Part of a series of reviews of works produced by TRU-housed publisher CiCAC Press
Ashley Wadhwani, Contributor Ω
Karen Hofmann’s children’s book Sister Cat is a post-modern take on the traditional folk tale, but includes outdated messages that readers might want to think twice about before reading to a child.
Rowan, a young girl, loses her family and must go on a mythical journey to find them. Sister Cat, Rowan’s guide-meets-genie, helps Rowan get through difficult decisions.
Her encounters with a grumpy, lonely troll, old-lady giant and a mother witch with three witch daughters are typical situations one would encounter in a myth-based children’s book.
But Hofmann includes a concerning infusion of the patriarchy when it comes to love.
Like many other fairy tales, Sister Cat includes a love story, and thus emerges the “beggar-prince,” whom Rowan does not decide to follow when a more stable man comes along. Instead of following her heart, so to speak, she follows the knight, and where Hofmann could choose a storyline of female empowerment, she doesn’t. Why can’t Rowan follow neither man and continue on her journey all by herself? She gets distracted from her journey because she decides to grow a “crop” of children, and lives with the knight. Eventually, Rowan remembers her family she forgot she was looking for, and finds them with a not-very-surprising surprise ending.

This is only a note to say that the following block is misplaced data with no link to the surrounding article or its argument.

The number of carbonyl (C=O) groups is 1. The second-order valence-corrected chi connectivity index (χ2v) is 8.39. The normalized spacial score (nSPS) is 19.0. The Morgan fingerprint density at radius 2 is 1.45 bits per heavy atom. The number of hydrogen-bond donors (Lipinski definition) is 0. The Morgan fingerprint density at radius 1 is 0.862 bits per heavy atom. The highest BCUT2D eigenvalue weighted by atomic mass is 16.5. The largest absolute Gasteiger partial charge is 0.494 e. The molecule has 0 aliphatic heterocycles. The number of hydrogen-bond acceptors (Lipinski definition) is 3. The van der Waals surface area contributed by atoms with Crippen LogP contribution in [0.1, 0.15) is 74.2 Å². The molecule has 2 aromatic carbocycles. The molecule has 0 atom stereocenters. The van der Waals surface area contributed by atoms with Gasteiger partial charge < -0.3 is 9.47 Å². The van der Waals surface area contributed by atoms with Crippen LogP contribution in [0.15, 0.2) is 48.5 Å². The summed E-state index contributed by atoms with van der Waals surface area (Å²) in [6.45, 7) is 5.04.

To fortify the unnecessary inclusion of a dramatic lost love, the last page includes the following sentence: “And she never again saw the beggar-prince, though he visited her, even in her old age, in dreams that left her restless and longing.”
On top of being predictable, a life-long regret of losing a potential boyfriend does not come to mind when one thinks of a happy-ending.
Unfortunately, it is often difficult to follow the narration due to lengthy sentences. Even read aloud, the sentences have “and’s” where periods may be more appropriate.
Overall, this book is perhaps not what one might look for in a modern fairy tale that could be shared between those in a young family. Instead, Hofmann uses the genre to tell the classic damsel in distress story that would make feminists shudder upon reading.